Justin Tiendrebeogo, Ousmane Badolo, Mathurin Dodo, Danielle Burke, and Bill Brieger of Jhpiego have designed and are implementing a study to determine the effect of delivering Intermittent Preventive Treatment for Malaria in Pregnancy through community health workers in Burkina Faso with the support of the US President’s Malaria Initiative and the USAID Maternal and Child Survival Project. They have shared the design and start-up activities for the study at the 66th Annual Meeting of the American Society of Tropical Medicine and Hygiene. A summary follows:

CHW Flipchart Page

The Ministry of Health of Burkina Faso with the support of its partners initiated a study on the feasibility of increasing provision of Intermittent Preventive Malaria Treatment in pregnant women (IPTp) with sulfadoxine-pyrimethamine (SP) by involving existing community-based health workers (CBHWs). As Burkina Faso adopted the WHO recommendations for more doses of IPTp during pregnancy, it was proposed that the challenge of achieving coverage of third, fourth and additional doses could be met using CBHWs.

The approved protocol calls for CBHWs to refer pregnant women to antenatal care (ANC) to receive their first IPTp dose. Subsequent doses at one-month intervals would be provided by trained CBHWs, who would report back to supervising midwives at the ANC clinics. Several steps were taken to gain approval and set up the intervention.

CHW Using Flipchart

First, IPTp data from the health information system was gathered. IPTp coverage based on ANC registration in the 6 intervention clinics was 69% IPTp1, 68% IPTp2, 56% IPTP3, and 1% IPTp4. Similar information was obtained from the 6 control clinic catchment areas. Situation analysis found that while CBHW curriculum stresses the importance of ANC, it does not address IPTp at community level.

In response updated training materials have been developed. The study team also collected information on village size and availability of CBHWs, especially females. Among the villages in the catchment of the 6 intervention ANC clinics, 33 were found to lack female CBHWs.

Supervisory Meeting

As a result, the team needed to recruit additional female CBHWs, as revised national recruitment guidance stressed attainment of primary school certificate over gender, meaning mainly men had been hired previously. Two institutional review boards were involved and suggested the need to address the potential rare side effects of SP and concerns that community IPTp would not detract from ANC clinic attendance.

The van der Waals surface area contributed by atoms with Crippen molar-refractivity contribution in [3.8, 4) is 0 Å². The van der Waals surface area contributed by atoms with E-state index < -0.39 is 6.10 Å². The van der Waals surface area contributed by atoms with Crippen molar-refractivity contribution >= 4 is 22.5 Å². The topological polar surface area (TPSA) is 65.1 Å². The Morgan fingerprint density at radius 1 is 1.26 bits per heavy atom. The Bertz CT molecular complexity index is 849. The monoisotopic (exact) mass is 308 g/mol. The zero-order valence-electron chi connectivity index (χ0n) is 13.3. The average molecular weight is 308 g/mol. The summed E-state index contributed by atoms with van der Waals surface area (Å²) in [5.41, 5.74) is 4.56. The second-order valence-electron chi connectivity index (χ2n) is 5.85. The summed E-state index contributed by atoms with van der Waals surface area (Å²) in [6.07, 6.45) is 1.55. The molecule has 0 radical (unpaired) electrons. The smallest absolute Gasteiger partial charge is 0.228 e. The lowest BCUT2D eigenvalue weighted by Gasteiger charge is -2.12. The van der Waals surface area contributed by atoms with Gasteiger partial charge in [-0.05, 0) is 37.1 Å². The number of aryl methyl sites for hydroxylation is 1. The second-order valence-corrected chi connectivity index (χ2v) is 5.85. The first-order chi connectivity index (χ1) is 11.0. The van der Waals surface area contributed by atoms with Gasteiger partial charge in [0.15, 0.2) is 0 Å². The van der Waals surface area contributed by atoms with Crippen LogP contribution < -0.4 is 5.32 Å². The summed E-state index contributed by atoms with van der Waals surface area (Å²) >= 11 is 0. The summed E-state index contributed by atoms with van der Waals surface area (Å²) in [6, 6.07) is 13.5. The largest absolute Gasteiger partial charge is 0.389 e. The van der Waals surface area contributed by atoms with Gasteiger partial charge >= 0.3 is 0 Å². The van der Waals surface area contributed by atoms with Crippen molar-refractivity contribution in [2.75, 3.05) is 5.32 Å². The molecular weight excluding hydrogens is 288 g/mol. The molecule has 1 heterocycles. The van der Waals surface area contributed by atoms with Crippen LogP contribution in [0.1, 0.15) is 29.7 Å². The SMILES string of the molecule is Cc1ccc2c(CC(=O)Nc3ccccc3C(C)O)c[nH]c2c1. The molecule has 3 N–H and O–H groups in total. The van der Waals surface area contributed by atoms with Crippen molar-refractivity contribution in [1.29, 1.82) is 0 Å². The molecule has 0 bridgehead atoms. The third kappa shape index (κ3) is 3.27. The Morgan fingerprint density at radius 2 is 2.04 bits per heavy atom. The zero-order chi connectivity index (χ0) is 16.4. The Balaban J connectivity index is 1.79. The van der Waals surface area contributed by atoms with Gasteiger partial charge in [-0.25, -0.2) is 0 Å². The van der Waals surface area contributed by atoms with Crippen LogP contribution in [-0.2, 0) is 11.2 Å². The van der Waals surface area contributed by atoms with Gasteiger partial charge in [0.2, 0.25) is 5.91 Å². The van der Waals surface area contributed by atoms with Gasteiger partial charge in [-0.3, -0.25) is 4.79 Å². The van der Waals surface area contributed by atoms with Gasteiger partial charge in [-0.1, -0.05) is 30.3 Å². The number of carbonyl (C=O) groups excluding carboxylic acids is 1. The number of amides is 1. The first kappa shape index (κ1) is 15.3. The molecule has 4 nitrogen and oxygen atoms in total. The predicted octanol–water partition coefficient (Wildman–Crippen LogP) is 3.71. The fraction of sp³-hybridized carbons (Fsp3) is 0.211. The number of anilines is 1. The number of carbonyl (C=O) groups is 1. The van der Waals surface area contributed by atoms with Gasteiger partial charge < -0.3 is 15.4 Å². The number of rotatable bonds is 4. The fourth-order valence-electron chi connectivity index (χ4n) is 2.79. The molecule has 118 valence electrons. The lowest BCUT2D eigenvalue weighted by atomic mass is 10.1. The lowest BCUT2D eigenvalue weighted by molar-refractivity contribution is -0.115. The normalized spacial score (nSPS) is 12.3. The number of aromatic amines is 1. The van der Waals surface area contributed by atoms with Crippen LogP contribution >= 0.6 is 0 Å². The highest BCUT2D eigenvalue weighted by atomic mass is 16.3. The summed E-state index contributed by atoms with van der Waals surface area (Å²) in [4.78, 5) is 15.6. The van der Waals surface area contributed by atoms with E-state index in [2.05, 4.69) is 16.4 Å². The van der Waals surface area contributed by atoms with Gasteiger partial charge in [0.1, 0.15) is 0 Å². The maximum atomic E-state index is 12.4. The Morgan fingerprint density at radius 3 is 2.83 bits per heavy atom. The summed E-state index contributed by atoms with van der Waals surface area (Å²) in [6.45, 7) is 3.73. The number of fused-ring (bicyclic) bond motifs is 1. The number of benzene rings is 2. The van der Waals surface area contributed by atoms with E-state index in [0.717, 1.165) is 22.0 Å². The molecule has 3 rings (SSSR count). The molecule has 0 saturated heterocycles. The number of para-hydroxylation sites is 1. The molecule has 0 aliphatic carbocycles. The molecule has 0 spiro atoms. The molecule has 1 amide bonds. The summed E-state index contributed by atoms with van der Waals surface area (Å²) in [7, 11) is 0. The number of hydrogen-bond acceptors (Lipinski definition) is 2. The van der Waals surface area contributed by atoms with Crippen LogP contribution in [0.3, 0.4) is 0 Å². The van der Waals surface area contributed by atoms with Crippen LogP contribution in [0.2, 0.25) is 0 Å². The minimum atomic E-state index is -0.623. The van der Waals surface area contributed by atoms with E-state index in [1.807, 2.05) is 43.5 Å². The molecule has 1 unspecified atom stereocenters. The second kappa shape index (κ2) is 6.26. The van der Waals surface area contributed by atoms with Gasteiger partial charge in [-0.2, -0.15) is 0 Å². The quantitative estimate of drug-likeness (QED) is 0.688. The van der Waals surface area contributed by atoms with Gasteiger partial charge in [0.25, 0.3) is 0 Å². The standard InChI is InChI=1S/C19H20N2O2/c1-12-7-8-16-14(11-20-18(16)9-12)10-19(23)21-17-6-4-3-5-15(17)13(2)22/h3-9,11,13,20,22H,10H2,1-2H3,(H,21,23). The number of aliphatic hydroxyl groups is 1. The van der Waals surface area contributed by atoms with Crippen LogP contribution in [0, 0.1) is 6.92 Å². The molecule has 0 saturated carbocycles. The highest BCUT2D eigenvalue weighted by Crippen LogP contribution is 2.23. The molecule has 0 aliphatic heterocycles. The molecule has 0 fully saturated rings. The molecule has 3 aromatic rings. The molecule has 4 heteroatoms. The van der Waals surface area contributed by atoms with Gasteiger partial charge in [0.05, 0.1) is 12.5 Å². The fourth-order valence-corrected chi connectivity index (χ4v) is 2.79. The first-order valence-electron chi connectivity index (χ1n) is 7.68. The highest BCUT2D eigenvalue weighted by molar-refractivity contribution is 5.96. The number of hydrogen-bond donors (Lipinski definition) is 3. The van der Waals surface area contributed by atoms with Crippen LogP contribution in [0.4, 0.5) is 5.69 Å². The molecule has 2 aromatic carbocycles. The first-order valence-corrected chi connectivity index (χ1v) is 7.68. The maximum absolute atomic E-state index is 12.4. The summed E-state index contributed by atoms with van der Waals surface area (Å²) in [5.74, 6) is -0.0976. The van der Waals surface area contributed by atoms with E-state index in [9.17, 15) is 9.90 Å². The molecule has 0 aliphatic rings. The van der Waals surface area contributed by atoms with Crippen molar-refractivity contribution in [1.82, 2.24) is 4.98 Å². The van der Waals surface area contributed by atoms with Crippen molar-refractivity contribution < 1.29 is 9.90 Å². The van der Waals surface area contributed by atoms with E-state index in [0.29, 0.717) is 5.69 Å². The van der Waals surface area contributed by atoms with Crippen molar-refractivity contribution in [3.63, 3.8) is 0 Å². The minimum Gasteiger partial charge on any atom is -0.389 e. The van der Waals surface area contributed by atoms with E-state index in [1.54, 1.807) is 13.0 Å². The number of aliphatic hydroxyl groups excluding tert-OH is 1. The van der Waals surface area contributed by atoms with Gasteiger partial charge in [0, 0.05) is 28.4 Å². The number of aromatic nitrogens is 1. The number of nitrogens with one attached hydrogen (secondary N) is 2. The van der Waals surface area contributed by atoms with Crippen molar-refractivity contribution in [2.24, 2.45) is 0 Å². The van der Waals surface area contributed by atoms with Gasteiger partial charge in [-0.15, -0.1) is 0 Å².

Since district and clinic level health staff will be involved in implementing the program using the national CBHW program, lessons learned from this effort to expand the work of CBHWs in preventing malaria in pregnancy should be applicable and adaptable to the whole country.

Improving Early ANC Attendance and IPT Uptake through Community Health Volunteers

Community health workers are playing an increasing role in maternal health programming.  Augustine Ngindu, Susan Ontiri, Gathari Ndirangu, Beth Barasa, Evans Nyapada, David Omoit, Johnstone Akatu, and Mildred Mudany of The Matewrnal and Child Survival Program, The Kenya Ministry of Health and Jhpiego share their experiences in Kenya at the 66th Annual Meeting of the American Society of Tropical Medicine and Hygiene in Baltimore on 2017-11-06.  If you are in Baltimore, hear more at Scientific Session 13. Below is an abstract of their presentation

Kenya adopted the use of intermittent preventive treatment with sulfadoxine pyrimethamine in 1998 but the proportion of pregnant women receiving at least two doses (22% (2010) and 56% (2015) has remained below the national target of 80%. In 2015, the country adopted an IPTp3 indicator for monitoring IPTp uptake; that year, the proportion of women taking at least 3 doses was 38% (2015).

Some of the factors leading to low IPTp coverage include poor knowledge on the need for early antenatal care (ANC), distances to health facilities, sociocultural practices and a lack of financial resources. In 2012, community health volunteers (CHVs) were enlisted through a pilot program in one county to deliver messages aimed at increasing the proportion of women starting ANC ? 20 weeks of gestation and thus expand the proportion of women receiving IPTp early in the second trimester.

A community survey in 2013 showed an increase in IPTp2 from 22% in 2010 to 63%. The practice was considered a success story, and was subsequently replicated in 30 sub-counties, in 4 out of 14 malaria endemic counties. The rollout involved training of 9,042 CHVs, in 761 community units. Between 2015 and 2016, the CHVs reached 86,433 women with MiP messages. During this time, there was an average increase in IPTp1 from 51% to 68%, and IPTp2 increased from 42% to 55% (p? 0.001). This could be attributed to early ANC attendance, which increased from 32% to 48% in the same period.

The use of CHVs to sensitize pregnant women to start IPTp early in the second trimester and continue with scheduled ANC visits increases the probability that women will receive the recommended IPTp-SP doses. The rollout of the practice to other malaria endemic counties is likely to have contributed to increase in IPTp uptake in the four target counties.

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Committing to Preventing Malaria in Pregnancy From the National to State to Local Level in Nigeria

Bright Orji recently shared an overview of the Transforming Intermittent Preventive Treatment for Optimal Pregnancy (TIPTOP) Project in Nigeria, a joint venture to protect pregnant women from malaria organized by Jhpiego with support from Unitaid, the National Malaria Elimination Program, The State Ministries of Health in Ebonyi, Niger and Ondo and the local communities.  He shares some highlights from the project launch this past week. The project will strengthening antenatal care services to reach out and involve communities in the grassroots delivery of intermittent preventive treatment of malaria in pregnancy (IPTp).

Her Excellency Chief (Mrs.) Rachel Umahi wife Executive Governor Ebonyi State flags off TIPTOP